Suncheon Travel Guide, South Korea. Suncheon is home to some of Korea’s most famous nature. A stunning bay perfect to visit in any season, filled with wildlife. And the National Gardens, built specifically to protect the bay but which are overwhelmingly gorgeous in their own right. Suncheon is a fantastic trip at any time!
- What to See and Do
- Best Daytrips
- Typical Costs & Budget
- Where to Stay
- Where to Eat
- How to Get There
- General Tips for Korea
- Other Places to Visit in Korea
Suncheon is perhaps the easiest way to explore Korea’s nature. Don’t fear of five hour long hikes up stairs in dense mountain trees, everything in Suncheon is easily accessable and beautiful – especially if you like flowers! Check out the details to plan your trip in this Suncheon Travel Guide.
Top 5 Things to Do
1. Suncheon National Gardens (7,000krw)
Perhaps the most expensive National Attraction in Korea, it’s worth it. The gardens are absolutely sprawling, spanning both sides of the river with a covered bridge. The Gardens were conceptualized after pollution from the many tourists to the Bay started to take a toll on the environment. In order to create a buffer between the bay and all the tourist buses, they built…absolutely massive gardens! Korea certainly doesn’t do anything by halves. World Gardens from France, Japan, and Turkey flourish while the traditional Korean garden also shouldn’t be counted out. Yes, you can encounter real (and not replica) buildings easily in Korea, but you often can’t interact with them. Lounge out on the pagoda floor and take in the sounds of nature. Just make sure not to go in winter – while it’s still impressive it’s not nearly as much as it could be.
2. Suncheon Bay Wetland Reserve (Free – 8,000)
Ah, the Bay that made the entirety of Suncheon famous. It is very pretty, and home to a lot of wildlife, you just might not see a lot of it (because it’s huge, around 10 square miles of reed and mud beds). The views are spectacular, and it’s very easy to spot the mudcrabs and gobys. I’m sure we spent a full 15 minutes crouched at the side of the boardwalk, fascinated by the little creatures. There are some cranes and other birds to be seen easily as well. I recommend coming in the autumn for the best views, although I went in summer and it was great too 🙂
You will need an entrance ticket to the Gardens to get to the the best areas, but otherwise you do not have to pay to access the Wetland Reserve. However, this Suncheon travel guide highly encourages you to pay for the Skycube, 8,000krw round trip, to take you part of the way there. It is very far away from the gardens via walking and wouldn’t be worth it on most schedules (or ever, you will just see some rice farms which you can see just about anywhere).
3. Jukdobonggongwon Park 죽도봉 공원 (Free!)
This attraction seems to be often overlooked but it’s an easy way to see all of Suncheon from above. It is best to take a taxi to the park and then decide if you want to go on an actual hike (go right) explore a very nice pagoda (in the middle) or take the path to this view (go left). Going left up a short path laid with stones will take you to a cafe and a three story pagoda. Upon climbing the pagoda you are presented with these views – the perfect way to end a day in Suncheon.
4. Kdrama Film Sets (3,000)
Going to visit filming sites is generally only for certain people. In general, I abstain as I suppose I prefer to leave the imaginary world imaginary, not somehow tainted by reality. But the Suncheon Kdrama sets don’t have this problem – they’re just cool. Three different towns set across three different decades in Korea, the 50s, 60s, and 70s. Particularly with the town of the 60s, set into the hillside, it seems pretty accurate given villages like it exist in almost every Korean city (if a little nicer, these days, often they’ve been turned into mural villages). It gives you a real taste for what the times were like back then.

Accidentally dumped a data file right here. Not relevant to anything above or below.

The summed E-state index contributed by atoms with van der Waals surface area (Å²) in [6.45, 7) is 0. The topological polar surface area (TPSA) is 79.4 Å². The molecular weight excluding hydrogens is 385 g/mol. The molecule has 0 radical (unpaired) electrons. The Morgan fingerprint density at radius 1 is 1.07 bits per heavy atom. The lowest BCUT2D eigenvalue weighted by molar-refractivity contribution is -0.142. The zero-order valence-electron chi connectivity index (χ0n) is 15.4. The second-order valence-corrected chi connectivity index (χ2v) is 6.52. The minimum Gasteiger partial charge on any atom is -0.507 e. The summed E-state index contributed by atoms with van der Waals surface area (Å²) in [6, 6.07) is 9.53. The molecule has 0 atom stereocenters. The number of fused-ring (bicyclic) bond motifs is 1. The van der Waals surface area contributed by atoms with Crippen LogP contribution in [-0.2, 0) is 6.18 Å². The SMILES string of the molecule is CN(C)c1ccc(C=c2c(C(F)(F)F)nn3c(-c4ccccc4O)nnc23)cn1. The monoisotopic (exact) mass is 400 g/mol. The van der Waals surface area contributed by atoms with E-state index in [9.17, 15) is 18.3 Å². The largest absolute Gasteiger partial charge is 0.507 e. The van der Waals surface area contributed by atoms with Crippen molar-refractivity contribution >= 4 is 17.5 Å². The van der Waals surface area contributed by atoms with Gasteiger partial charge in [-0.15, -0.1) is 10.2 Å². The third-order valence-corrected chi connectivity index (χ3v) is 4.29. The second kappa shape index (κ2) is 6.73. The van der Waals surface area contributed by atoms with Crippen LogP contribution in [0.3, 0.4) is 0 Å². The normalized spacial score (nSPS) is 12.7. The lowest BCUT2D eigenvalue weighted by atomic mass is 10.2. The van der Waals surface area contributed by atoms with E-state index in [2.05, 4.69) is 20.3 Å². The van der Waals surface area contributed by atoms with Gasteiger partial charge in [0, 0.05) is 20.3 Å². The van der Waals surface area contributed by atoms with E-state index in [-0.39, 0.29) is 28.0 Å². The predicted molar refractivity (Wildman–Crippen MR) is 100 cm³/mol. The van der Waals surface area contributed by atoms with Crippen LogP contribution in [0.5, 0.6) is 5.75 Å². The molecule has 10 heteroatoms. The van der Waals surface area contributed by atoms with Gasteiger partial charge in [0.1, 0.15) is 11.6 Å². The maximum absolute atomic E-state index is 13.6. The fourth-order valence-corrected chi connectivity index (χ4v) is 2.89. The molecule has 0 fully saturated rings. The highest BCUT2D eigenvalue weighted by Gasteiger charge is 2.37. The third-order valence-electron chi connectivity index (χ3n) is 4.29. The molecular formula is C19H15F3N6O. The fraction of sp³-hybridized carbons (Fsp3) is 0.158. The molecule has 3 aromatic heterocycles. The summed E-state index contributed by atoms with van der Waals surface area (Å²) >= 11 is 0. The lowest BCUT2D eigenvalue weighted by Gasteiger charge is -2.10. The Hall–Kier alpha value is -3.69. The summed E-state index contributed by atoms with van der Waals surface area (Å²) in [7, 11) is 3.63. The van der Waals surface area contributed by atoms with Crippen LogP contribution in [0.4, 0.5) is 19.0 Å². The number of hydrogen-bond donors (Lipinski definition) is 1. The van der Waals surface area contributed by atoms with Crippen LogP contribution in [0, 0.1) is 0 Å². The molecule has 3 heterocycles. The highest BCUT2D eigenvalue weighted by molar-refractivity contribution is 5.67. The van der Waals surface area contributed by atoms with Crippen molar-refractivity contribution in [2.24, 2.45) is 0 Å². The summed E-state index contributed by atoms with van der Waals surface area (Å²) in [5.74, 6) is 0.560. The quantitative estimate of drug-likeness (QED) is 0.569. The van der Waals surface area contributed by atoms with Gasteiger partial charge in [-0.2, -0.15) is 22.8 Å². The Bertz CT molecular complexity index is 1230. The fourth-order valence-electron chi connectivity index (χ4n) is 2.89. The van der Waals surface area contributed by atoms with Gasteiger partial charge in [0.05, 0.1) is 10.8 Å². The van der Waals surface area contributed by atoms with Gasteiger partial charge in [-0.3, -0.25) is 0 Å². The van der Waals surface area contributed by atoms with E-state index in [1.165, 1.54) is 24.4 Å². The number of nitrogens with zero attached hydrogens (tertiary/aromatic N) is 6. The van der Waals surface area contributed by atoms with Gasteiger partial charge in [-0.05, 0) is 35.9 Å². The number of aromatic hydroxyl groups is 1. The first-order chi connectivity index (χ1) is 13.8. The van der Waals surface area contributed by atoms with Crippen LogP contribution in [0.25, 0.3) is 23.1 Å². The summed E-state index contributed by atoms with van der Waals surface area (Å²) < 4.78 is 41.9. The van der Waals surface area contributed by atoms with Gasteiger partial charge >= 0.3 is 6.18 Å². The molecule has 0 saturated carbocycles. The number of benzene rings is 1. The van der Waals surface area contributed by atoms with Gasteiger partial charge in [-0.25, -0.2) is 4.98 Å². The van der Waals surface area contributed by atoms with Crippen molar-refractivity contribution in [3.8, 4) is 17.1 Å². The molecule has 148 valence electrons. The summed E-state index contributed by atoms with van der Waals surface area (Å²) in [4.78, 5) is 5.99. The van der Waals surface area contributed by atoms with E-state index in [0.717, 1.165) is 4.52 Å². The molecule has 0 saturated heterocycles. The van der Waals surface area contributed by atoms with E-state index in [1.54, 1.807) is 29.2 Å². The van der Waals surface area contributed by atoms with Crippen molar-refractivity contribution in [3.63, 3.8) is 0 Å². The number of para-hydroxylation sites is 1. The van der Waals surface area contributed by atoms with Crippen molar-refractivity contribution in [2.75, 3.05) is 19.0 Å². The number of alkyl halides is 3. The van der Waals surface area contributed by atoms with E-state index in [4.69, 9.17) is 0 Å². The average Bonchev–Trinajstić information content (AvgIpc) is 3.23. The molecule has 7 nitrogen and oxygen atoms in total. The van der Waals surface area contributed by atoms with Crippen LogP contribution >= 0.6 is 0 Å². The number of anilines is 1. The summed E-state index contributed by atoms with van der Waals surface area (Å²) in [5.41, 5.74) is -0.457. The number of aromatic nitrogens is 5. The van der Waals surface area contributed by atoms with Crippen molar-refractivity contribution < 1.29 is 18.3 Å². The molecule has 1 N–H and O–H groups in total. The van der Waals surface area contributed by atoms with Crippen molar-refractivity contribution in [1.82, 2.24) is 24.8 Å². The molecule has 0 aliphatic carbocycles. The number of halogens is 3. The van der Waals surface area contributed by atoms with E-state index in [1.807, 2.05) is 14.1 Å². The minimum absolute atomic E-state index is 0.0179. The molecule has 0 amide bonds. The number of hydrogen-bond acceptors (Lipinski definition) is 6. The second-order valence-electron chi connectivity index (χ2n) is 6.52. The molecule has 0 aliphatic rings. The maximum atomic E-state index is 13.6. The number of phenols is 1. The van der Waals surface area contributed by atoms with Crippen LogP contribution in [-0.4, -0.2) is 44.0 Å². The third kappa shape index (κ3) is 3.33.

5. Cultural Cafe Street (Free!)
This is an adorable “culture street” in Suncheon, lined with cafes, handicraft stores, book stores, and restaurants. Just beware of what the internet will tell you about their hours. Everything is independently operated and will likely not open before eleven (regardless of whether it says 10 on the sign). The bookstore is particularly cute, even if you don’t speak Korean it’s worth a look as there are several artbooks and cute journals.
Other Things to See and Do
- Seonamsa Temple Largely regarded by visitors as one of the prettiest temples in Korea (complete with a lovely Joseon era stone bridge). It is also home to 19 Cultural Properties (i.e. intangible culture the government has deemed must be protected). Well maintained and clean, it has many Azalea bushes so a visit in spring would be best. It is fairly far away, around an hour outside of Suncheon by bus.
- Nagan Eupseong Folk Village Again, around an hour outside of Suncheon by bus, it’s on the tentative list for a UNESCO World Heritage Site. It is the only remaining walled town in the southern area where Suncheon is. (If you’re interested in an awesome walled city, check out Suwon!). It’s home to many traditional houses, where some people still live!
- Suncheon Castle The only remaining Japanese castle in the area building in the late 1500s. If you’ve been to Osaka Castle in Japan, you will immediately recognize the high, slightly slanted stone walls. Pretty interesting!
Best Daytrips from Suncheon
- Yeosu: Yeosu is less than an hour or so away from Suncheon, the perfect place to island-hop. It’s well known for it’s Camillia flowers, so make sure you come right in the middle of the season (November to March) to get the full effect of entire small islands awash in red flowers.
- Songgwangsa: One of Korea’s three most important temples, referred to as Jewel temples. Each one represents one of the three core tenants of Korean Buddhism. Songgwangsa represents the sangha, or community of Buddhism. It’s very beautiful and worth the hour and a half bus trip outside of Suncheon!
Suncheon Basic Costs
Where to Stay
Most Koreans use Booking.com for booking their stays so all of the links are through that site. If you sign up for an account, you can earn Level 2 Genius status after only a few bookings and receive discounts. It’s saved me over $100 so far! The Tiny Tumbleweed Suncheon Travel Guide recommends that you stay in the mama papa house if you can, as it can make a trip that extra bit more special.